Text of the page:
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Learning To Leap At RAF Abingdon
New paratroop is trained at unique RAF school for vital rule.
(Flying Review  August 1962)

TWO OF the toughest fighting units in the world are without a doubt the Red Devils—or, to give them their correct title, the Parachute Regiment--and Les Paras, the French equivalent of the famous British regiment. Over the years they have established
themselves as tenacious fighters and their many brave deeds, ranging from the Red Devils' gallant stand at Arnhem in 1944 against overwhelming German odds to Les Paras last ditch defence of ill-fated Dien Bien Phu in Indo China in 1954, will long be remembered.

Learning To Leap At RAF Abingdon. RAF Parachute School 1962


RAF Paratroop
This year a new chapter in the history of parachute fighting forces has been written as the Red Devils and Les Paras now have a new baby brother—the RAF Paras. A section of the RAF Regiment has just been trained as a special parachute unit at No. 1 Parachute Training School, RAF Abingdon, Berkshire, and it may well be that the RAF Paras will one day become just as well known as their British and French Army counterparts.Mobility is one of the most important factors of modern warfare and the RAF
Regiment now possesses a force capable of being flown anywhere in the world at a moment's notice. The Regiment deals
primarily with the defence of airfields and other important ground installations but at present the exact wartime role of the new paratroop cannot be divulged.To find out what the men from the Regiment had to do to gain their parachute " wings," I recently visited No. 1 Parachute Training School, which is the only one of its kind in the country." We have about 3,500 servicemen going
through the school every year," said Wing Cmdr. B. F. Stannard, AFC, commanding officer, n but of this number only a very
small percentage are from the RAF." He explained the reason why they get so few RAF servicemen was due to the fact the service has no real need of parachutists. " The majority of men we receive here are from the Army and because of this we work in close co-operation with the Army staff attached to the school," he added.Wing Cmdr. Stannard, a jovial Sussex born officer who has been in command of the school since September, 1960, made it quite clear that whether a Private or a General comes to be trained it's the same treatment for all." We have had many high-ranking officers here, but there is no preferential treatment and you could well find a General jumping alongside a Private," he remarked.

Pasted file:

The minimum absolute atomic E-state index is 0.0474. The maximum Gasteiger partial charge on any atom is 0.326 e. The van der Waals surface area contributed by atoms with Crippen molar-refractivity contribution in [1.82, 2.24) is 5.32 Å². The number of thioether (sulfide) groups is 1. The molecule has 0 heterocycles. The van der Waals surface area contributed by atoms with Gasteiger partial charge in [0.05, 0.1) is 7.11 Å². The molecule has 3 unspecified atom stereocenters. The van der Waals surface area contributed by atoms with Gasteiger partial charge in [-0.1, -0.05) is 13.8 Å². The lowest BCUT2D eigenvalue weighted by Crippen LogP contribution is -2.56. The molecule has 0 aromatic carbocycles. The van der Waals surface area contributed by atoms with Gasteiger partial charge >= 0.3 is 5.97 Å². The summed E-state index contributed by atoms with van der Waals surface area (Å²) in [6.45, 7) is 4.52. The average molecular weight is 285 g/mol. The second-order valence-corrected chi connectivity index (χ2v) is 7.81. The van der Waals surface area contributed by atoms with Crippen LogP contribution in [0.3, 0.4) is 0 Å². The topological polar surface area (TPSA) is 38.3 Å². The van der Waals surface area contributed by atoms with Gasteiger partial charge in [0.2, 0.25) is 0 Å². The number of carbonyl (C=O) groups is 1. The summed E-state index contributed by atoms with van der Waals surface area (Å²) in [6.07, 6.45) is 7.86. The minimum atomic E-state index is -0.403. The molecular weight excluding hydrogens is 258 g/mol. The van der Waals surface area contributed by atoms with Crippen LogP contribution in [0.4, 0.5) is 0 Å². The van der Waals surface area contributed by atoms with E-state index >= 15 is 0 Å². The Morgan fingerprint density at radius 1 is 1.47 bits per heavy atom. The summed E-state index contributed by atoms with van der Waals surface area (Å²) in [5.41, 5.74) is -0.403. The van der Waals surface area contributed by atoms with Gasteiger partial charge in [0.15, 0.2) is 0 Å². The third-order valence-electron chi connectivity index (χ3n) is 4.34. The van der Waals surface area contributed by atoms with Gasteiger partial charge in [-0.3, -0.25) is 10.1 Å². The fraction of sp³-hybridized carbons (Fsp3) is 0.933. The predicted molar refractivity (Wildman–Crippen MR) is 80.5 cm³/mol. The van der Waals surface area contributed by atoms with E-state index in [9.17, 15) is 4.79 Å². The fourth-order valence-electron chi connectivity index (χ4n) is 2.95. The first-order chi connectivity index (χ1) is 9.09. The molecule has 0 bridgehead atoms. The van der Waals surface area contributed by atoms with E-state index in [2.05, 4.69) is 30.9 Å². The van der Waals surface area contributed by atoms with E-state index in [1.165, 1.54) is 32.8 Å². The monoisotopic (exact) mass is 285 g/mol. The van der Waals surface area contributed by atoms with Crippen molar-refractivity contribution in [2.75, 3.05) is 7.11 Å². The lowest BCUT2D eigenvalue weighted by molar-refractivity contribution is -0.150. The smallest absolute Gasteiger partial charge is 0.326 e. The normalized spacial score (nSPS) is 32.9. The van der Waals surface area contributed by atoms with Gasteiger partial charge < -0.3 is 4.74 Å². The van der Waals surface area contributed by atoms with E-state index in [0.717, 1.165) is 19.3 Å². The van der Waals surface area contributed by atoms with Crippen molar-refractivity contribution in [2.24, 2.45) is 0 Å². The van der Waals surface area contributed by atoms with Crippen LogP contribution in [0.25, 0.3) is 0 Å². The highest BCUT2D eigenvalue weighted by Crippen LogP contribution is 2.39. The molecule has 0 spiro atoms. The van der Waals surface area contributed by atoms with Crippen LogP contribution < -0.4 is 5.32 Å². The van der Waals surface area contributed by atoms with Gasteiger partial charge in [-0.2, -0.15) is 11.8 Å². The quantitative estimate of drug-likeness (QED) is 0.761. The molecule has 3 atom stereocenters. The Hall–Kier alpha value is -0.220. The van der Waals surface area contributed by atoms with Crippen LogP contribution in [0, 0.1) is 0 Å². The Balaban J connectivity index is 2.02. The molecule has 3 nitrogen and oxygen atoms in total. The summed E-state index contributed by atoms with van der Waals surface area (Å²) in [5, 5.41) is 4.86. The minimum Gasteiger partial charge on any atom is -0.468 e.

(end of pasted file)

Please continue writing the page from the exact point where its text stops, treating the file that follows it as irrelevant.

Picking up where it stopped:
You do not have to be a superman to be a parachutist today. That's Wing Cmdr. Stannard's opinion and he says anyone with ordinary intelligence can jump." We do get a few types here who think they are God's answer to parachuting, but when it comes to the real thing invariably those who have done all the boasting soon quieten down and it's the chaps who have had butterflies in their stomachs who jump the best." Not all the new recruits at Abingdon make the grade. It's a hard life; it means getting up in the early hours of the morning and there is no let up.

Must he Fit.
Major H. M. McRitchie, who is in charge of the Army administration at the school, told me : " Before anyone comes here they have to be physically fit. Only the elite are sent to the school but even then one or two fall by the wayside." Basic training is one month. During this period the recruit receives eight days ground training including jumps from practice towers and inside the hangars as well as many lectures. About the tenth day he has his first jump which is made from a balloon. The first and second jumps are from the balloon, followed by further jumps from either a Beverley or a Hastings. Later in the course there is night jumping. Every time a jump is made the recruit wears two parachutes—one on his chest and another on the back. Should one fail to open he can use the other. Jumping can be dangerous, but the statistics show that injuries at the school every year are only 1.4 per cent.

Display Team
As well as training parachutists the school also has its own display team. This is the RAF Free Fall Display Team.Led by Flt.; Lt. Peter Hearn, the six instructors who make up the team usually free fall from a maximum altitude of 12,000 ft. and release their parachutes at about 2.000 ft. from the ground. " Last year we tried baton changing in the air and we hope to have perfected
this by Farnborough week," said Flt. Lt. Hearn. The men who make up the Display Team are very keen on free fall parachuting. In fact, many of them are so caught up in the magic spell of this that at most week-ends they rush off to private free fall clubs where they participate alongside clerks and other people from civvy street!

Many people from many different nations have been trained at Abingdon. Some go back to their countries to start parachute training schools of their own. The school, founded at Ringway in 1940, moved to Upper Heyford in 1946. Four years later it came to Abingdon, which is the home of Nos. 47 and 53 Squadrons of Transport Command. It has been successful—very successful.